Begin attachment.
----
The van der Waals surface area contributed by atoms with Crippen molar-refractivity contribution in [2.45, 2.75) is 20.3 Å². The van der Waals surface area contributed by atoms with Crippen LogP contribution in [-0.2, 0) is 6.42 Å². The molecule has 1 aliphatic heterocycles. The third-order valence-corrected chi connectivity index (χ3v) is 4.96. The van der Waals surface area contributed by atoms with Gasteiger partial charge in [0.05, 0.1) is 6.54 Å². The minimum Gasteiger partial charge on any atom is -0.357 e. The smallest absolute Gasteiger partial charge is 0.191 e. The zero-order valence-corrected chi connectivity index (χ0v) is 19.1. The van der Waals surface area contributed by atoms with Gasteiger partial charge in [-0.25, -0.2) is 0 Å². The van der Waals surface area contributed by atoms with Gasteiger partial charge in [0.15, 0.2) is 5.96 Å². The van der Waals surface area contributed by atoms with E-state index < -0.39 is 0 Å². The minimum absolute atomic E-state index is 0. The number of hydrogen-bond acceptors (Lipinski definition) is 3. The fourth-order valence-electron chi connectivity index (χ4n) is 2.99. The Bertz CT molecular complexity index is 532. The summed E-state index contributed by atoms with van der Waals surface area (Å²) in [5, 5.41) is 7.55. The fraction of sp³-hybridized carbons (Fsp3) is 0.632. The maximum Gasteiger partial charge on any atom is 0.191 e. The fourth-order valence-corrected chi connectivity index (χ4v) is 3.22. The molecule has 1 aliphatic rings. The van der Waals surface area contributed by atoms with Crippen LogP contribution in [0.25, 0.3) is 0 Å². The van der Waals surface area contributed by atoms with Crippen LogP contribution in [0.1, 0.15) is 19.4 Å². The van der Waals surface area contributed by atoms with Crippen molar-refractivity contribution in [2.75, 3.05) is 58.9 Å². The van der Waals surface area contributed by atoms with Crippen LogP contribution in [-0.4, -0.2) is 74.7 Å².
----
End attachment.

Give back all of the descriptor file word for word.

The van der Waals surface area contributed by atoms with Crippen molar-refractivity contribution in [2.45, 2.75) is 20.3 Å². The van der Waals surface area contributed by atoms with Crippen LogP contribution in [-0.2, 0) is 6.42 Å². The molecule has 1 aliphatic heterocycles. The third-order valence-corrected chi connectivity index (χ3v) is 4.96. The van der Waals surface area contributed by atoms with Gasteiger partial charge in [0.05, 0.1) is 6.54 Å². The minimum Gasteiger partial charge on any atom is -0.357 e. The smallest absolute Gasteiger partial charge is 0.191 e. The zero-order valence-corrected chi connectivity index (χ0v) is 19.1. The van der Waals surface area contributed by atoms with Gasteiger partial charge in [-0.25, -0.2) is 0 Å². The van der Waals surface area contributed by atoms with Gasteiger partial charge in [0.15, 0.2) is 5.96 Å². The van der Waals surface area contributed by atoms with E-state index < -0.39 is 0 Å². The minimum absolute atomic E-state index is 0. The number of hydrogen-bond acceptors (Lipinski definition) is 3. The fourth-order valence-electron chi connectivity index (χ4n) is 2.99. The Bertz CT molecular complexity index is 532. The summed E-state index contributed by atoms with van der Waals surface area (Å²) in [5, 5.41) is 7.55. The fraction of sp³-hybridized carbons (Fsp3) is 0.632. The maximum Gasteiger partial charge on any atom is 0.191 e. The fourth-order valence-corrected chi connectivity index (χ4v) is 3.22. The molecule has 1 aliphatic rings. The van der Waals surface area contributed by atoms with Crippen LogP contribution in [0.25, 0.3) is 0 Å². The van der Waals surface area contributed by atoms with Crippen LogP contribution in [0.1, 0.15) is 19.4 Å². The van der Waals surface area contributed by atoms with Crippen molar-refractivity contribution in [2.75, 3.05) is 58.9 Å². The van der Waals surface area contributed by atoms with Crippen LogP contribution in [-0.4, -0.2) is 74.7 Å².